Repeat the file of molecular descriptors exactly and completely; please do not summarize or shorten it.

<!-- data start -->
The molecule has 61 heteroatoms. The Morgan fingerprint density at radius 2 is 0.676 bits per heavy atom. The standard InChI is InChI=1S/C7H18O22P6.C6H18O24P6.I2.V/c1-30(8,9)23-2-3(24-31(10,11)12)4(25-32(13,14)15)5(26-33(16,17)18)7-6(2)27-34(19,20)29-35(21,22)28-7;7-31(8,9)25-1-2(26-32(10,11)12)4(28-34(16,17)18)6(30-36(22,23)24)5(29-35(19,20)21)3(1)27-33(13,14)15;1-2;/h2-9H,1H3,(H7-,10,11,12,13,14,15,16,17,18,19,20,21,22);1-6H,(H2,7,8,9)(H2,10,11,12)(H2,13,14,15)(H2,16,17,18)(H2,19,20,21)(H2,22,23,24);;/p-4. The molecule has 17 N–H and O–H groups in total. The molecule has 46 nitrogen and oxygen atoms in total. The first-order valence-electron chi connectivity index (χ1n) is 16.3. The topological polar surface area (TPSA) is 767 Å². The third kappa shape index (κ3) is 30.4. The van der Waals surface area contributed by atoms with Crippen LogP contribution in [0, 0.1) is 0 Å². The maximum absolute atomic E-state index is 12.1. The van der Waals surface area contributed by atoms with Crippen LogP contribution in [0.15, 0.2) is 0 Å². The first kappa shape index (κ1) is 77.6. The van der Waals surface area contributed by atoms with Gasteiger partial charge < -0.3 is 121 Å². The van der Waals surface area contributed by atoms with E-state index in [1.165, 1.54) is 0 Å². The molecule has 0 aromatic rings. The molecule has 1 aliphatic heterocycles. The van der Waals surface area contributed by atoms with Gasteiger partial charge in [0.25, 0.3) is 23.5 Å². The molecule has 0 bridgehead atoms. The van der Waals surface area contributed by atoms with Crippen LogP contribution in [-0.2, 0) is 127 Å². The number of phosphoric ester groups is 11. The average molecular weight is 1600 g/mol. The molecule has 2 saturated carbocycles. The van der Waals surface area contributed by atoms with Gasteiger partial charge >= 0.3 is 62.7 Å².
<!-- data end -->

The molecule has 61 heteroatoms. The Morgan fingerprint density at radius 2 is 0.676 bits per heavy atom. The standard InChI is InChI=1S/C7H18O22P6.C6H18O24P6.I2.V/c1-30(8,9)23-2-3(24-31(10,11)12)4(25-32(13,14)15)5(26-33(16,17)18)7-6(2)27-34(19,20)29-35(21,22)28-7;7-31(8,9)25-1-2(26-32(10,11)12)4(28-34(16,17)18)6(30-36(22,23)24)5(29-35(19,20)21)3(1)27-33(13,14)15;1-2;/h2-9H,1H3,(H7-,10,11,12,13,14,15,16,17,18,19,20,21,22);1-6H,(H2,7,8,9)(H2,10,11,12)(H2,13,14,15)(H2,16,17,18)(H2,19,20,21)(H2,22,23,24);;/p-4. The molecule has 17 N–H and O–H groups in total. The molecule has 46 nitrogen and oxygen atoms in total. The first-order valence-electron chi connectivity index (χ1n) is 16.3. The topological polar surface area (TPSA) is 767 Å². The third kappa shape index (κ3) is 30.4. The van der Waals surface area contributed by atoms with Crippen LogP contribution in [0, 0.1) is 0 Å². The maximum absolute atomic E-state index is 12.1. The van der Waals surface area contributed by atoms with Crippen LogP contribution in [0.15, 0.2) is 0 Å². The first kappa shape index (κ1) is 77.6. The van der Waals surface area contributed by atoms with Gasteiger partial charge < -0.3 is 121 Å². The van der Waals surface area contributed by atoms with E-state index in [1.165, 1.54) is 0 Å². The molecule has 0 aromatic rings. The molecule has 1 aliphatic heterocycles. The van der Waals surface area contributed by atoms with Gasteiger partial charge in [0.25, 0.3) is 23.5 Å². The molecule has 0 bridgehead atoms. The van der Waals surface area contributed by atoms with Crippen LogP contribution in [-0.2, 0) is 127 Å². The number of phosphoric ester groups is 11. The average molecular weight is 1600 g/mol. The molecule has 2 saturated carbocycles. The van der Waals surface area contributed by atoms with Gasteiger partial charge >= 0.3 is 62.7 Å².